KEXP Exclusive Interview: Steve Jones of the Sex Pistols

Interviews
01/22/2018
Owen Murphy

For many of us who grew up in the punk era, the sound of the Sex Pistols -- that power, energy, propelled by a sneer -- was life-changing. For me, it was those guitar chords. That sound -- copied over and over by legions of guitarists since -- changed my life on a cold, sunny day in a Victorian house in my hometown Minneapolis. Sure, we had heard power-chords of a similar nature, but none with this level of venomous, sarcastic, troubled fun, infused into six strings attached to a stolen guitar. But you know all that. What you may not know is that Steve Jones, guitarist for The Sex Pistols had an extraordinarily troubled childhood -- an experience that led him to music and that ignited shenanigans of the highest order. With the help of his radio producer Mark “Mr. Shovel” Sovel, I was lucky enough to speak to the influential guitarist from his Los Angeles radio studio about his sometimes emotional, sometimes hilarious, often VERY entertaining book aptly titled Lonely Boy: Tales From a Sex Pistol, out now via Da Capo Press (and reprinted in paperback form on April 10, 2018).

Transcription by Michael Appleton

KEXP: So, first off, congratulations on this book. I read the whole thing in about a day and a half, and I thought it was fantastic. What does it feel like to pour your life out on the pages and share it with the world?

Steve Jones: It was a bit weird at first. I definitely balked at first, before anyone read it. “Am I doing the smart thing?” And then I thought, “you know what, life’s too short.” It’s OK, and you know, I’m OK with what’s in the book. I’ve only gotten positive feedback from it. I haven’t got any real negative stuff at all about the content of the book.

Portions of it are brave, from my perspective — you talk about being assaulted by, what I would describe as your stepfather? And in there, you use a phrase that is near and dear to our heart here at KEXP and that’s “you’re not alone.” If you don’t mind, share why you shared those kinds of intimate details.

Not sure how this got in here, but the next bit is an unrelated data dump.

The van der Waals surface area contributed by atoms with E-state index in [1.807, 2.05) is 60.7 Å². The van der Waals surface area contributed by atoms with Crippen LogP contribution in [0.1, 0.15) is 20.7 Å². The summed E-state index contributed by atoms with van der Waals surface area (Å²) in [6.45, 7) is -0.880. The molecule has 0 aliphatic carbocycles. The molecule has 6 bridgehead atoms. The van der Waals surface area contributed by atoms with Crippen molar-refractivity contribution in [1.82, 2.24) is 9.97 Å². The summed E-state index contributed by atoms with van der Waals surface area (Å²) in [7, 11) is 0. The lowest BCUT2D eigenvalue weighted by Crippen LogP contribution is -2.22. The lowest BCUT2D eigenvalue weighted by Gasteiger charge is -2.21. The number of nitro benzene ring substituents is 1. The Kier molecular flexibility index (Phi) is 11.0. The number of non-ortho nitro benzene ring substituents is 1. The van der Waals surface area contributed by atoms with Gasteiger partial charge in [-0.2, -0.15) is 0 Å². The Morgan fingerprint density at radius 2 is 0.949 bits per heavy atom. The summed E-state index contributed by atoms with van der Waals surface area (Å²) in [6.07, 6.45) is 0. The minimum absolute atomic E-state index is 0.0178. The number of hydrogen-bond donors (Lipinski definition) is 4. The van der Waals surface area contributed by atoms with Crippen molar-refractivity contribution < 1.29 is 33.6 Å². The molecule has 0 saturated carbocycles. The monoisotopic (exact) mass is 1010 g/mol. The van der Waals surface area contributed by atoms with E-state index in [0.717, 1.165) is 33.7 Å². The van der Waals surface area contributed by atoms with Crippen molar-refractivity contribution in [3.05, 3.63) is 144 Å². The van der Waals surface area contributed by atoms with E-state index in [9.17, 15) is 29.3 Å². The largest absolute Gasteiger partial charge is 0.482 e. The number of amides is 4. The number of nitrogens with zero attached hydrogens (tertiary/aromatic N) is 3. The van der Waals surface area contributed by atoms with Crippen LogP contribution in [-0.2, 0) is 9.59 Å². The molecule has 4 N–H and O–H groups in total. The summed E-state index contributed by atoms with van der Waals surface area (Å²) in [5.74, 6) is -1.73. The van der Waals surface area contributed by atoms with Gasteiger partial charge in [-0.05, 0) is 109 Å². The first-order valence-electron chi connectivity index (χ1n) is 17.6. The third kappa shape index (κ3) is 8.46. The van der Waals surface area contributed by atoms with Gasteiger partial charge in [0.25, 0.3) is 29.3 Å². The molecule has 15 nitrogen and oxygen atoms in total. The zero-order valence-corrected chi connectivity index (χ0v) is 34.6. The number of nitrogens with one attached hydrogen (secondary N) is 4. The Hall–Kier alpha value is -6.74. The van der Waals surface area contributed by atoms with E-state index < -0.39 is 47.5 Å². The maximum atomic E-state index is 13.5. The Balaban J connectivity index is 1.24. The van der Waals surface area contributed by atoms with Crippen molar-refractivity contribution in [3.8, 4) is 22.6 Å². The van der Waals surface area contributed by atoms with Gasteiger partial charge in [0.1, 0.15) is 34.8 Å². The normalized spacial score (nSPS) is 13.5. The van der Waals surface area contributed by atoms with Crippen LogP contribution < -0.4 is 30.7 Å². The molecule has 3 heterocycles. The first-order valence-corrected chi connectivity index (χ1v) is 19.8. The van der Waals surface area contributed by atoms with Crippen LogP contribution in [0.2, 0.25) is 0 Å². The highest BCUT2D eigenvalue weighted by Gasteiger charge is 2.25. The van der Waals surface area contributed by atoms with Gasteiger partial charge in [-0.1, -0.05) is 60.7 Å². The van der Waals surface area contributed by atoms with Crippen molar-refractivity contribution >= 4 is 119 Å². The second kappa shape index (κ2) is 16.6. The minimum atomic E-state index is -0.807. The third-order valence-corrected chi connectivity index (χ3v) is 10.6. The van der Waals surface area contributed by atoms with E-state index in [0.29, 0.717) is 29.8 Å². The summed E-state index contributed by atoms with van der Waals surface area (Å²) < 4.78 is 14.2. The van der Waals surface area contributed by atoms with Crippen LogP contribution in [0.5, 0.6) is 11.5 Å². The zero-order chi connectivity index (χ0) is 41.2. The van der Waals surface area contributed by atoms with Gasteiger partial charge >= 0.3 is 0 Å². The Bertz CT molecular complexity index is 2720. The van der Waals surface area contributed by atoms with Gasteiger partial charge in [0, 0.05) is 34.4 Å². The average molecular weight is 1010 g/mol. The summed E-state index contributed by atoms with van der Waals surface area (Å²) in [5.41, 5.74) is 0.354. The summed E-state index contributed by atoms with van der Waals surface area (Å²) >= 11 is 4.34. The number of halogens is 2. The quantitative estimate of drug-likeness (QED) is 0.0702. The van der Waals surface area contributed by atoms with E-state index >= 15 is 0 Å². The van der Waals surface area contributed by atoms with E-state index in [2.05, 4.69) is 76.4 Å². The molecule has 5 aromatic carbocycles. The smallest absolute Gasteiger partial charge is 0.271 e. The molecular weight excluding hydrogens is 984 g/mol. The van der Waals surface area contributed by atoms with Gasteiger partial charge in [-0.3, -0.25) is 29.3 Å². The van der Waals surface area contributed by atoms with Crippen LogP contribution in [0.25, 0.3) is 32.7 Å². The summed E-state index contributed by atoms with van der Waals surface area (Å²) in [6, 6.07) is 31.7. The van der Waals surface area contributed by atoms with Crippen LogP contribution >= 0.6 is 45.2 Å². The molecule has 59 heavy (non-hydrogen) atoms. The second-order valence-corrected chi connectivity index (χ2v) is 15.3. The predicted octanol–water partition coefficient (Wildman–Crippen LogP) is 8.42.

I just thought that, it happens a lot. And no one talks about it. I didn’t do it for other people; I really did it just for myself. But I like the fact that there’s a lot of dudes who relate to it. Similar stuff happened to them when they were kids. It’s just one of them things that happens way too much, and no one talks about it.

Part of it — you know, my part of it was — this is all the picture that made me who I was. And then to want to start the Sex Pistols. That scenario of the stepfather shaped the way I became as a teenager, wanting to play music, and being angry, whatever. Maybe if I had really good parents, I would have ended up in a band like Air Supply or something.

That would have been terrible. You mentioned the Sex Pistols. I specifically remember the first time I heard the band: It’s a Victorian house in Minneapolis probably ’79, ’78, somewhere in there. And it’s your guitar playing — those power chords, that sound that comes through the speakers and kind of blows my 12-year-old head off. Musically, for you, was there a person, an instrument, a song that did that for you?

Well, definitely Mick Ronson was a big inspiration to me. Paul Kossoff. There’s a load of guitar players that I connected to as a child. Johnny Thunders. Ronnie Wood when he was in The Faces. You know, early stuff, that’s all my kind-of guitar playing. Jimi Hendrix. When I heard “Purple Haze” for the first time -- I write about that in the book -- that blew my mind when I was like 10, 11-years-old.

I was definitely attracted to the guitar, but I really didn’t start playing until I had to. I was singing in the Sex Pistols originally, then I got pushed over to guitar because I didn’t want to do the guitar. It kind-of came natural, so I guess it was meant to be.

If I had to pick my number one guitarist of all time, I would say it was Mick Ronson and them albums. The Rise & Fall of Ziggy Stardust, Aladdin Sane -- that was my blueprint of guitar playing.

 

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Did you see that era of David Bowie live? You may have mentioned in the book, I can’t remember now.